Because 2020 hasn’t provided enough extraordinary ways to die, the universe offers a grim reminder that eating too much licorice candy can be deadly.
A 54-year-old construction worker died in Massachusetts recently after eating an excessive amount of black licorice—which naturally contains a toxin called glycyrrhizin, aka glycyrrhizic acid. Doctors published a case study of his poisoning in the New England Journal of Medicine this week.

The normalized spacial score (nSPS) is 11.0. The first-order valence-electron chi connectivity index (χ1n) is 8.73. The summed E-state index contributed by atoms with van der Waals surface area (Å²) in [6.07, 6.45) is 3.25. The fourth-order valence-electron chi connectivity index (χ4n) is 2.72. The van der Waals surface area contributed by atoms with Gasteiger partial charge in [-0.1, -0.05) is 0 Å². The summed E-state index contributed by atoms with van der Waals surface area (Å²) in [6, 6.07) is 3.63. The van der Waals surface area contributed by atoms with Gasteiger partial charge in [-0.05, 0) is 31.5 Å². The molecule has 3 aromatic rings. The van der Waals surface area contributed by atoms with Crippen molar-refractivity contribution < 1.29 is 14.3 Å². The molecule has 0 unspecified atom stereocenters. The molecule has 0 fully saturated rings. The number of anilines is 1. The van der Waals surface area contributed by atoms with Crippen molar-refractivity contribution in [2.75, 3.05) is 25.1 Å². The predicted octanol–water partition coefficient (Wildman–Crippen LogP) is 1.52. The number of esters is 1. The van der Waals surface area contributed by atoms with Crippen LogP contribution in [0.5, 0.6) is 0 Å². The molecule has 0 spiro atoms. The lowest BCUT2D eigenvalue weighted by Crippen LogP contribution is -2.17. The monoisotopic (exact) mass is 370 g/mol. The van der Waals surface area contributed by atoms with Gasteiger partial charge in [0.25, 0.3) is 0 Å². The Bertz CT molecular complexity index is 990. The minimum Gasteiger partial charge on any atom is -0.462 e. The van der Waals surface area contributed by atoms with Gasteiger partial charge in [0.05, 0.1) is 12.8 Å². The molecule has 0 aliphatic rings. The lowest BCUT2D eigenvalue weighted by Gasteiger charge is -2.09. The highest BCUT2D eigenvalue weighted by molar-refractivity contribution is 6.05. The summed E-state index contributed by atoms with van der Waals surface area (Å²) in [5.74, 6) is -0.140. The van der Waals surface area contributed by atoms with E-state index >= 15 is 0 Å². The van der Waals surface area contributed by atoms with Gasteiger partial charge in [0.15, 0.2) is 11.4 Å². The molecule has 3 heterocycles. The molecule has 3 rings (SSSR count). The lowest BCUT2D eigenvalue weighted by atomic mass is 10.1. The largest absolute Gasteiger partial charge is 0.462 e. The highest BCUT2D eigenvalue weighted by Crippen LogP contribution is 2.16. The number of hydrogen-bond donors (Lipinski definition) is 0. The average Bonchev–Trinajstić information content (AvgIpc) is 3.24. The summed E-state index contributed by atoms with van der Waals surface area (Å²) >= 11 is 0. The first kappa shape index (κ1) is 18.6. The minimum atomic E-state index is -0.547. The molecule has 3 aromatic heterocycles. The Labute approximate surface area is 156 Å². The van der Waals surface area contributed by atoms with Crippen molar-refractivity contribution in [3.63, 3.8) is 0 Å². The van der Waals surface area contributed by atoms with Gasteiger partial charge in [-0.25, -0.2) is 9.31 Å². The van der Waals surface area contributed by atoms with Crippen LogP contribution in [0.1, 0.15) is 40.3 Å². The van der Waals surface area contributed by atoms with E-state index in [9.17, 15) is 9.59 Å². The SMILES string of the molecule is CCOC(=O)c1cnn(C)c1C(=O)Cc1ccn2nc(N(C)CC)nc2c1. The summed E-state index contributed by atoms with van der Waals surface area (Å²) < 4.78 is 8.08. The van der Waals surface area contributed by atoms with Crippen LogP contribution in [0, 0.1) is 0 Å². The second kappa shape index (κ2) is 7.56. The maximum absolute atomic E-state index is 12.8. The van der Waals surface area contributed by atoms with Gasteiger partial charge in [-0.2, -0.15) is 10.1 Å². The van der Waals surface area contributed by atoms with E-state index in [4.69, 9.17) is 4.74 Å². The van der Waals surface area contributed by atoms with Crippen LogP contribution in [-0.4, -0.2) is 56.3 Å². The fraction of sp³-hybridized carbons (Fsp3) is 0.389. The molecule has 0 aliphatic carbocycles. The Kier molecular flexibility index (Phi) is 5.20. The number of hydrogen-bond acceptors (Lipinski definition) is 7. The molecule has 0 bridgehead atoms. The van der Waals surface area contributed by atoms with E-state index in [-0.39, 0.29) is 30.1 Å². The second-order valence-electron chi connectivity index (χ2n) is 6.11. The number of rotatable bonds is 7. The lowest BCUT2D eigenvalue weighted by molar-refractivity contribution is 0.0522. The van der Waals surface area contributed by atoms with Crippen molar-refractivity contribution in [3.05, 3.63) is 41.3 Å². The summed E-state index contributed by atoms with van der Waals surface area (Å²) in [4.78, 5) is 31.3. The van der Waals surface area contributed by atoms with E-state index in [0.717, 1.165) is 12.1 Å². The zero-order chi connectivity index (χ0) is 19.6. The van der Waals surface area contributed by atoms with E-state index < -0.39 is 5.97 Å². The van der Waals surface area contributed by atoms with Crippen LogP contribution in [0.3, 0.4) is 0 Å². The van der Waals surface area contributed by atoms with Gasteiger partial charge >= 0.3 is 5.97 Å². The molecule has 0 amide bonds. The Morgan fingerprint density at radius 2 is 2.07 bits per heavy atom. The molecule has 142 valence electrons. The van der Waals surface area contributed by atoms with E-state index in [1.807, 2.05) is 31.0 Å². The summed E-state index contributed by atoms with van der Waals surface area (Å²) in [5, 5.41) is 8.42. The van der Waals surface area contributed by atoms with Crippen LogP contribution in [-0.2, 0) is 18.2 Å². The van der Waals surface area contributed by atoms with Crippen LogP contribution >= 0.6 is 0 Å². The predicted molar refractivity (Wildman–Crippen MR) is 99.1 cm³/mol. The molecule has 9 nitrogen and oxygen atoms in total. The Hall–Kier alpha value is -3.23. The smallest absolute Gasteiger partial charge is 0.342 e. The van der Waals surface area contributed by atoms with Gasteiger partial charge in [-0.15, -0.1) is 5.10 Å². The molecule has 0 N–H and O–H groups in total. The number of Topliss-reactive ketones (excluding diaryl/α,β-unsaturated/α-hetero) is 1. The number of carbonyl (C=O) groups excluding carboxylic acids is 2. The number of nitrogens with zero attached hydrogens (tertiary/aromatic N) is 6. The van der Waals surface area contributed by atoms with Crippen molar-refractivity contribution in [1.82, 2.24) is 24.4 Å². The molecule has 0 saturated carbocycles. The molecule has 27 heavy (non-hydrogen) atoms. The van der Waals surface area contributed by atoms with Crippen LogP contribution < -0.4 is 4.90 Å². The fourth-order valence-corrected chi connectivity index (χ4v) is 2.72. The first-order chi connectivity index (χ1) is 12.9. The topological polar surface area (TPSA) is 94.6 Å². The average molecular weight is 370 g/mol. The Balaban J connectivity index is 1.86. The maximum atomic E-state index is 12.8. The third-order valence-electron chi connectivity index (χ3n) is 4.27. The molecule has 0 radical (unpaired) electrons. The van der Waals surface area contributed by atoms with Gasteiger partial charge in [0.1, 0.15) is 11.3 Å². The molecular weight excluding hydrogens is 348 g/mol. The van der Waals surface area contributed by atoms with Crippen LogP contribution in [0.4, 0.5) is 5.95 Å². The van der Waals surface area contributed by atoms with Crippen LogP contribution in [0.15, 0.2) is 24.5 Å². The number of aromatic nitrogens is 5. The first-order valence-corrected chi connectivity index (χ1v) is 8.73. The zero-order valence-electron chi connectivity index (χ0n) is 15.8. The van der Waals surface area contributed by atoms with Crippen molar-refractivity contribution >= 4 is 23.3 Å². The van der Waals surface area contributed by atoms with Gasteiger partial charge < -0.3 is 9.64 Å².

According to the study, the poor fellow was at a fast-food restaurant when he abruptly went into cardiac arrest. He “gasped suddenly, with full-body shaking and loss of consciousness,” the doctors report. Paramedics arrived within minutes and revived him with four shocks and CPR. But when he was admitted to the hospital about 30 minutes later, doctors found he had multi-organ failure, “profound metabolic derangements,” dangerously low levels of potassium in his blood, and cardiac arrest associated with ventricular fibrillation, which is when the lower chambers of the heart twitch erratically without pumping blood. All of these conditions are consistent with licorice poisoning.